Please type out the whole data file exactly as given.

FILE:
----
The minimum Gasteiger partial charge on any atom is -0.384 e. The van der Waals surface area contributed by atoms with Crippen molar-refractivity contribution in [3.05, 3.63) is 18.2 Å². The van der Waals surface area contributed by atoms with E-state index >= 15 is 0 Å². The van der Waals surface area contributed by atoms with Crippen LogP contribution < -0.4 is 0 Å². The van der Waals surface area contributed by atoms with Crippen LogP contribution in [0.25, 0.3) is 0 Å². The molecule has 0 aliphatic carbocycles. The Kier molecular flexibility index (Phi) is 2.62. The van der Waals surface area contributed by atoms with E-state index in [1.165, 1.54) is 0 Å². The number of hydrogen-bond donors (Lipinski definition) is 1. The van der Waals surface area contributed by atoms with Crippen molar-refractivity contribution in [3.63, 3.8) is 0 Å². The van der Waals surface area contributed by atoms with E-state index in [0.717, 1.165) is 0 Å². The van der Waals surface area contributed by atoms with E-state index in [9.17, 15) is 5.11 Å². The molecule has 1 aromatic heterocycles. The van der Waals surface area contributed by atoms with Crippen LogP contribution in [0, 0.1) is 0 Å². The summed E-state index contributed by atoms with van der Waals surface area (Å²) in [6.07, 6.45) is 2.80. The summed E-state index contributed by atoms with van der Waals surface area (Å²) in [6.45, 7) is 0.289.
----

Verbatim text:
The minimum Gasteiger partial charge on any atom is -0.384 e. The van der Waals surface area contributed by atoms with Crippen molar-refractivity contribution in [3.05, 3.63) is 18.2 Å². The van der Waals surface area contributed by atoms with E-state index >= 15 is 0 Å². The van der Waals surface area contributed by atoms with Crippen LogP contribution < -0.4 is 0 Å². The van der Waals surface area contributed by atoms with Crippen LogP contribution in [0.25, 0.3) is 0 Å². The molecule has 0 aliphatic carbocycles. The Kier molecular flexibility index (Phi) is 2.62. The van der Waals surface area contributed by atoms with E-state index in [1.165, 1.54) is 0 Å². The number of hydrogen-bond donors (Lipinski definition) is 1. The van der Waals surface area contributed by atoms with Crippen molar-refractivity contribution in [3.63, 3.8) is 0 Å². The van der Waals surface area contributed by atoms with E-state index in [0.717, 1.165) is 0 Å². The van der Waals surface area contributed by atoms with E-state index in [9.17, 15) is 5.11 Å². The molecule has 1 aromatic heterocycles. The van der Waals surface area contributed by atoms with Crippen LogP contribution in [0, 0.1) is 0 Å². The summed E-state index contributed by atoms with van der Waals surface area (Å²) in [6.07, 6.45) is 2.80. The summed E-state index contributed by atoms with van der Waals surface area (Å²) in [6.45, 7) is 0.289.